“Technically, I got better with my feet and I started thinking faster,” Morgan said. “I felt out of my comfort zone a lot, but that's when I knew I was improving. It was so fun thinking that coaches weren't watching me and I could actually try things that I wouldn't normally in a practice.”
These experiences had a major impact on her skill level, but she credits her experiences abroad with her true understanding of what soccer truly meant. In the spring of her junior year of college, Morgan studied abroad in Madrid.
“I went over there to totally immerse myself in the culture, and football was my chance to do that.”
Every day she’d head out to the futsal court with a ball and play by herself. Eventually, guys starting coming around.
“They’d be in their 40s and 50s, drinking vino tinto and smoking their cigarettes, and here I am, this white American girl who can barely get by conversationally,” Morgan said. “The first couple minutes playing, they’d be like, 'Who is this girl? Oh great.' They weren’t expecting much from me.”
They’d pass the ball to her, but they’d make sure to get it right back. But then Morgan would score from half court, bend it into the small goal and their tune would change.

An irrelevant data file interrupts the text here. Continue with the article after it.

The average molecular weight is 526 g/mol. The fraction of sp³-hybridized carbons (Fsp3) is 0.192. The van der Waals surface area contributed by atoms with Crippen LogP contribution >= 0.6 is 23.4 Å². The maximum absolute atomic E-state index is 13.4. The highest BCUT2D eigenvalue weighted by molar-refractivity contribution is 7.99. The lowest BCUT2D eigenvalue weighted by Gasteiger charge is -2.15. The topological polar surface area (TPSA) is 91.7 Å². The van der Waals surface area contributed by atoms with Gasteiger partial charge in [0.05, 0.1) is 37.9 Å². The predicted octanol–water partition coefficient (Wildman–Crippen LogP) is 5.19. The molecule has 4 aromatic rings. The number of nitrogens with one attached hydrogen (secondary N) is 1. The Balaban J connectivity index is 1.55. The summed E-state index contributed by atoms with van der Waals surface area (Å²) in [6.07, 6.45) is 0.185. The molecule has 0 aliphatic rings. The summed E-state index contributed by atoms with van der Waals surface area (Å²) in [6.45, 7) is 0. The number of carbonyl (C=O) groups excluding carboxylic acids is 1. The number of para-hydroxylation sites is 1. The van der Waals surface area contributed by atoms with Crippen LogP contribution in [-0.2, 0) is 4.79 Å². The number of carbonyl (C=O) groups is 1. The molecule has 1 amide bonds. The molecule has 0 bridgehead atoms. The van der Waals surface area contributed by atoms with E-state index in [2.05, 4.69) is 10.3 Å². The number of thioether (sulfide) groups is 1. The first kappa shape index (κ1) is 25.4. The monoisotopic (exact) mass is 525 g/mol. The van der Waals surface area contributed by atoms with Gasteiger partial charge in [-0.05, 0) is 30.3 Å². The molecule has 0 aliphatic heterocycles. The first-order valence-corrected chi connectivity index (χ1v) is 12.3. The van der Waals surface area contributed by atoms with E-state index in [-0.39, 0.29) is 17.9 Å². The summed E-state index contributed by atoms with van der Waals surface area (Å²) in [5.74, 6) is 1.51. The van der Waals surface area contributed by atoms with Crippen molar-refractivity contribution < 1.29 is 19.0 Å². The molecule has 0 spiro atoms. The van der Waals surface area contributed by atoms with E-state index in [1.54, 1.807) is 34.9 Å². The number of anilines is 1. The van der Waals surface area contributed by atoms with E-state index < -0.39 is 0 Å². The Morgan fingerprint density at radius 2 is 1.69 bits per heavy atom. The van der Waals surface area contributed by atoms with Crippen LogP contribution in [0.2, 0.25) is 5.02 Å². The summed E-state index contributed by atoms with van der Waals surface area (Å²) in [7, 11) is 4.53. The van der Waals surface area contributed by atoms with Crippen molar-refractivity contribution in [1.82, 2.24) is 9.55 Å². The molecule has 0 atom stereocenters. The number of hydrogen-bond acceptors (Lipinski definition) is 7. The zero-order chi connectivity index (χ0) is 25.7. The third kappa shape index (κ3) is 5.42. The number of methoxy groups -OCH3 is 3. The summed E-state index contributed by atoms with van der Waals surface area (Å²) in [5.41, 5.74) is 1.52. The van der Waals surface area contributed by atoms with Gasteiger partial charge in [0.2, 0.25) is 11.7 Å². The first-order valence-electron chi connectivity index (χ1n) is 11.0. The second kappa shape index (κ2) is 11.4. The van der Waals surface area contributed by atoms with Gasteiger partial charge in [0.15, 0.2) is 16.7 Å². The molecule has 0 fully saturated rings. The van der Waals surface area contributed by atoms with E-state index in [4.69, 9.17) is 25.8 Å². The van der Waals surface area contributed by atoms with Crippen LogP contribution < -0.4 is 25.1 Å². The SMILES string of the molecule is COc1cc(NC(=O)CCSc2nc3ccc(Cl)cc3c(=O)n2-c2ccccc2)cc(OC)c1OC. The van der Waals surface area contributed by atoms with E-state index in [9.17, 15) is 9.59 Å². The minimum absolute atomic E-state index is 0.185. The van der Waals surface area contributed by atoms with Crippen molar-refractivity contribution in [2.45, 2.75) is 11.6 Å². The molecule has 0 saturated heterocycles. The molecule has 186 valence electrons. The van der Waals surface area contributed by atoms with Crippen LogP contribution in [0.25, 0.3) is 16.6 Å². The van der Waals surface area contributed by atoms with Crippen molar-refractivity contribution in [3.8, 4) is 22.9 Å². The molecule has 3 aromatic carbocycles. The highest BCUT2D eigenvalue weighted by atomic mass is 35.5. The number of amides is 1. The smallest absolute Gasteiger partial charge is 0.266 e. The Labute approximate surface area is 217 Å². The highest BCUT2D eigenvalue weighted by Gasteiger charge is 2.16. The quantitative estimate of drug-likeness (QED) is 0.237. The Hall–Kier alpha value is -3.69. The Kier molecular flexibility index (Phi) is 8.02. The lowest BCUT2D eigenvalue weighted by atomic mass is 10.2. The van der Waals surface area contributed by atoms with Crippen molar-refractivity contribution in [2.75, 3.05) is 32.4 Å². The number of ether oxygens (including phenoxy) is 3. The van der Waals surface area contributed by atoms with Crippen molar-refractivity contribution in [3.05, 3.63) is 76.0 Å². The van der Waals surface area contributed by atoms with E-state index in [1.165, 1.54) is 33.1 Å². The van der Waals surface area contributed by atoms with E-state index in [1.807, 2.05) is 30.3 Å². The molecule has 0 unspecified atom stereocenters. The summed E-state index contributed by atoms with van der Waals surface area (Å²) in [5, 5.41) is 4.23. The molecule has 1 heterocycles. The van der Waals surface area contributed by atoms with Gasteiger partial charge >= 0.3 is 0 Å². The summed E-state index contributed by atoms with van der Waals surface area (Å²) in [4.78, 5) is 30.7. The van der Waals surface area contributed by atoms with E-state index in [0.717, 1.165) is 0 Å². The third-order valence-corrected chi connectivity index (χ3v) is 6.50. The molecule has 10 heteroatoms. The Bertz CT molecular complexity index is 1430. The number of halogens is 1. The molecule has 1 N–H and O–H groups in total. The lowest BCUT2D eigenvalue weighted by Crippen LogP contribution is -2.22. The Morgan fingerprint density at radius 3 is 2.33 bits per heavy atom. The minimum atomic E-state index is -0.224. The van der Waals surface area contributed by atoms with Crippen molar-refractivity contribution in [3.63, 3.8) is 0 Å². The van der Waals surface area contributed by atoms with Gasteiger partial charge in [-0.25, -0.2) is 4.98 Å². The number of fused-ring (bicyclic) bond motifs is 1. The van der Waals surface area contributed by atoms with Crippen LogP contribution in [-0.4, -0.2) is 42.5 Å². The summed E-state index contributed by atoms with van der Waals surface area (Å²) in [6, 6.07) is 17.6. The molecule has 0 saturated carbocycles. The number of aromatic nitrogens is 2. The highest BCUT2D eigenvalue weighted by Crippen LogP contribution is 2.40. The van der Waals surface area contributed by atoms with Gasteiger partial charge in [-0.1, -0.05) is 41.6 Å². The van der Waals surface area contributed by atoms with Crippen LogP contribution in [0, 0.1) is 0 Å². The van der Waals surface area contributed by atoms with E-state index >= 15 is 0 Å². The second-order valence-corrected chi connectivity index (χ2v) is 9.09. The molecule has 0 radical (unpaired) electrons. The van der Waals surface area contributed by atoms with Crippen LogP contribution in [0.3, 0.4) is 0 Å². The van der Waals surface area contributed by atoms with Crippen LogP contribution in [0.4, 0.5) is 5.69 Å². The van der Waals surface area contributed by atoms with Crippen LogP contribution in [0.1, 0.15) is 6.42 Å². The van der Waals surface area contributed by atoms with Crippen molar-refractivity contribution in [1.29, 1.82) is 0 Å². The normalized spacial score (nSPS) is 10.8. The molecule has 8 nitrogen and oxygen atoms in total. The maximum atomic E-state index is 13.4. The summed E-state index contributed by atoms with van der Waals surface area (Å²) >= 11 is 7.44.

“They gave me a lot of respect,” Morgan said. She met them at the court every other day. “You just got together and played. Anything goes in a pickup game, and that’s what’s so fun.”
While these pickup games may not have done much to improve her skill, her time in Spain gave her a greater appreciation of the game.
“It made me love the language of soccer around the world,” Morgan said. She started really paying attention to international soccer. She remembers watching Cristiano Ronaldo’s introduction to Real Madrid, sitting on a ledge, 80,000 plus people crammed into a stadium, witnessing the widespread excitement.
“My time in Spain was my introduction to the world of football.”
In the 2011 World Cup, the world was introduced to Morgan. Dubbed “Baby Horse” by her teammates, thanks to her youth and the sheer force in her stride, she came in off the bench and changed the game. She scored in the 82nd minute in the semifinal against France and then again in the final against Japan. In the 2012 London Olympics, she scored the game-winning goal in the 123rd minute of the semifinal game against Canada.
She finished the year with 28 goals and 21 assists, joining Mia Hamm as the only American women to score 20 goals and collect 20 assists in the same calendar year.
In 2015, Morgan, now 25, is no longer a rookie, no longer the kid who’s insecure with the ball at her feet–evidenced by her nutmeg in a match against France earlier this year.
Her gift of acceleration has been flanked with skill for which she’s worked hard. Nursing a bone bruise to her left knee, she’s been out for the past three friendlies, and U.S. fans are concerned. But Morgan is determined.
“Once June 8 comes, there is no question in my mind … my knee will not be bothering me," she said. "I’m going to be 100%”
Gwendolyn Oxenham is the author of Finding the Game: Three Years, Twenty-Five Countries, and the Search for Pickup Soccer and the co-director of Pelada. Her website is gwendolynoxenham.com and she can be followed on Twitter @gwenoxenham.